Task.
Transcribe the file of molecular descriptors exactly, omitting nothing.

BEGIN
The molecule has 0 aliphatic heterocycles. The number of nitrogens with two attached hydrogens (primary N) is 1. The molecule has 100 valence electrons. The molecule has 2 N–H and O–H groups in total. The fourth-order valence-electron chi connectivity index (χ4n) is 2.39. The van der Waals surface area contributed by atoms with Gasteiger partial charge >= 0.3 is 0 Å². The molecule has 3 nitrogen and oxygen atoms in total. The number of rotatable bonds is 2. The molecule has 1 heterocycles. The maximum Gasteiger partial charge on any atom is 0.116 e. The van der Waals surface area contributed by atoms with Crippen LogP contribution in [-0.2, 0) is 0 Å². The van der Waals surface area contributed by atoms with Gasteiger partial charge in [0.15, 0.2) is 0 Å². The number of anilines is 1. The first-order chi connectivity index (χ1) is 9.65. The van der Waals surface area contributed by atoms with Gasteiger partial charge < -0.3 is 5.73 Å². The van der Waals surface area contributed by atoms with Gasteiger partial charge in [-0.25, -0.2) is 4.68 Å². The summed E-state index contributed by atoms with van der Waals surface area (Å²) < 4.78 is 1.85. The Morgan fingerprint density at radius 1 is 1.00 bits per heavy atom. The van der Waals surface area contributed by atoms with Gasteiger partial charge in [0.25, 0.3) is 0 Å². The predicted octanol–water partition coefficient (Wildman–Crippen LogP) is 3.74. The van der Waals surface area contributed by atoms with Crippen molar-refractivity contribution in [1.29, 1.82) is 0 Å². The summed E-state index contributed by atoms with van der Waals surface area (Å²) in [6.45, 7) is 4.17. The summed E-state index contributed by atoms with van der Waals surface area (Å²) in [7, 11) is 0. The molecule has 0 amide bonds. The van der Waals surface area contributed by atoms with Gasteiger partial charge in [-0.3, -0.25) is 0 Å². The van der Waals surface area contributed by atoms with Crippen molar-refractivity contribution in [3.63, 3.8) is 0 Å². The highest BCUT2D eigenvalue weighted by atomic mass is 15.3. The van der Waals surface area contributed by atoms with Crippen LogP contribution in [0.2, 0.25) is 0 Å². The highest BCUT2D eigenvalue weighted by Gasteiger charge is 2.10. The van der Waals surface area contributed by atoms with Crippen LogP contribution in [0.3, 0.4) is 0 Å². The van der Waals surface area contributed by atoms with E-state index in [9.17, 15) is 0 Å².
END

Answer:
The molecule has 0 aliphatic heterocycles. The number of nitrogens with two attached hydrogens (primary N) is 1. The molecule has 100 valence electrons. The molecule has 2 N–H and O–H groups in total. The fourth-order valence-electron chi connectivity index (χ4n) is 2.39. The van der Waals surface area contributed by atoms with Gasteiger partial charge >= 0.3 is 0 Å². The molecule has 3 nitrogen and oxygen atoms in total. The number of rotatable bonds is 2. The molecule has 1 heterocycles. The maximum Gasteiger partial charge on any atom is 0.116 e. The van der Waals surface area contributed by atoms with Crippen LogP contribution in [-0.2, 0) is 0 Å². The van der Waals surface area contributed by atoms with Gasteiger partial charge in [0.15, 0.2) is 0 Å². The number of anilines is 1. The first-order chi connectivity index (χ1) is 9.65. The van der Waals surface area contributed by atoms with Gasteiger partial charge < -0.3 is 5.73 Å². The van der Waals surface area contributed by atoms with Gasteiger partial charge in [-0.25, -0.2) is 4.68 Å². The summed E-state index contributed by atoms with van der Waals surface area (Å²) < 4.78 is 1.85. The Morgan fingerprint density at radius 1 is 1.00 bits per heavy atom. The van der Waals surface area contributed by atoms with Gasteiger partial charge in [0.25, 0.3) is 0 Å². The predicted octanol–water partition coefficient (Wildman–Crippen LogP) is 3.74. The van der Waals surface area contributed by atoms with Crippen molar-refractivity contribution in [1.29, 1.82) is 0 Å². The summed E-state index contributed by atoms with van der Waals surface area (Å²) in [6.45, 7) is 4.17. The summed E-state index contributed by atoms with van der Waals surface area (Å²) in [7, 11) is 0. The molecule has 0 amide bonds. The van der Waals surface area contributed by atoms with Gasteiger partial charge in [-0.3, -0.25) is 0 Å². The van der Waals surface area contributed by atoms with Crippen molar-refractivity contribution in [3.63, 3.8) is 0 Å². The highest BCUT2D eigenvalue weighted by atomic mass is 15.3. The van der Waals surface area contributed by atoms with Crippen LogP contribution in [0.2, 0.25) is 0 Å². The highest BCUT2D eigenvalue weighted by Gasteiger charge is 2.10. The van der Waals surface area contributed by atoms with Crippen LogP contribution in [0.3, 0.4) is 0 Å². The van der Waals surface area contributed by atoms with E-state index in [9.17, 15) is 0 Å².